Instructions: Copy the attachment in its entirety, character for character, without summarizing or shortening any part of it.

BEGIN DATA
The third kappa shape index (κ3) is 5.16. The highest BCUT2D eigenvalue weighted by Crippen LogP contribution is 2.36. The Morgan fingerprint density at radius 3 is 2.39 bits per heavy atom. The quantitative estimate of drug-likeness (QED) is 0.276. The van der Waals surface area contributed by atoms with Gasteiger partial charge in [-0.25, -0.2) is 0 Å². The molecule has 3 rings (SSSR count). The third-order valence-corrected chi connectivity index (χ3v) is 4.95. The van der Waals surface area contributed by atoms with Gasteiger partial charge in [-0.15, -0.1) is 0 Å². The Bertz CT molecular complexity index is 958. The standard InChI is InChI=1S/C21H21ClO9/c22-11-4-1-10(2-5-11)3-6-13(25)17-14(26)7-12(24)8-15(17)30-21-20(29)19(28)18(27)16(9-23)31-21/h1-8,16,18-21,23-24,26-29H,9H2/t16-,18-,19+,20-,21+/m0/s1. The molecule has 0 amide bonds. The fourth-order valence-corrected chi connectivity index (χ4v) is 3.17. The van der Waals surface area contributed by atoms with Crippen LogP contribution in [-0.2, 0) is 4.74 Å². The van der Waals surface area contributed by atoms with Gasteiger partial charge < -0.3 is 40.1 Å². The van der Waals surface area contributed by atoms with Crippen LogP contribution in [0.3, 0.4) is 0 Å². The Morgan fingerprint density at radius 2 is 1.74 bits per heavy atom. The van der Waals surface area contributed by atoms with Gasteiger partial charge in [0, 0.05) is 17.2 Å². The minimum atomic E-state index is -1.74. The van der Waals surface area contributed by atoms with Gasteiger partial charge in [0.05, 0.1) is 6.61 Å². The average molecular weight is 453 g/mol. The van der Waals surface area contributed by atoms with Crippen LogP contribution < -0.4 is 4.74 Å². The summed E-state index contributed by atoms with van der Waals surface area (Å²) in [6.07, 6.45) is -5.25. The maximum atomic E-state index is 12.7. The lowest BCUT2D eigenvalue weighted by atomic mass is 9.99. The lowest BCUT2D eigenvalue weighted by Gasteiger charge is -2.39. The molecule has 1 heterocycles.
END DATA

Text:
The third kappa shape index (κ3) is 5.16. The highest BCUT2D eigenvalue weighted by Crippen LogP contribution is 2.36. The Morgan fingerprint density at radius 3 is 2.39 bits per heavy atom. The quantitative estimate of drug-likeness (QED) is 0.276. The van der Waals surface area contributed by atoms with Gasteiger partial charge in [-0.25, -0.2) is 0 Å². The molecule has 3 rings (SSSR count). The third-order valence-corrected chi connectivity index (χ3v) is 4.95. The van der Waals surface area contributed by atoms with Gasteiger partial charge in [-0.15, -0.1) is 0 Å². The Bertz CT molecular complexity index is 958. The standard InChI is InChI=1S/C21H21ClO9/c22-11-4-1-10(2-5-11)3-6-13(25)17-14(26)7-12(24)8-15(17)30-21-20(29)19(28)18(27)16(9-23)31-21/h1-8,16,18-21,23-24,26-29H,9H2/t16-,18-,19+,20-,21+/m0/s1. The molecule has 0 amide bonds. The fourth-order valence-corrected chi connectivity index (χ4v) is 3.17. The van der Waals surface area contributed by atoms with Crippen LogP contribution in [-0.2, 0) is 4.74 Å². The van der Waals surface area contributed by atoms with Gasteiger partial charge < -0.3 is 40.1 Å². The van der Waals surface area contributed by atoms with Crippen LogP contribution in [0.3, 0.4) is 0 Å². The Morgan fingerprint density at radius 2 is 1.74 bits per heavy atom. The van der Waals surface area contributed by atoms with Gasteiger partial charge in [0, 0.05) is 17.2 Å². The minimum atomic E-state index is -1.74. The van der Waals surface area contributed by atoms with Gasteiger partial charge in [0.05, 0.1) is 6.61 Å². The average molecular weight is 453 g/mol. The van der Waals surface area contributed by atoms with Crippen LogP contribution < -0.4 is 4.74 Å². The summed E-state index contributed by atoms with van der Waals surface area (Å²) in [6.07, 6.45) is -5.25. The maximum atomic E-state index is 12.7. The lowest BCUT2D eigenvalue weighted by atomic mass is 9.99. The lowest BCUT2D eigenvalue weighted by Gasteiger charge is -2.39. The molecule has 1 heterocycles.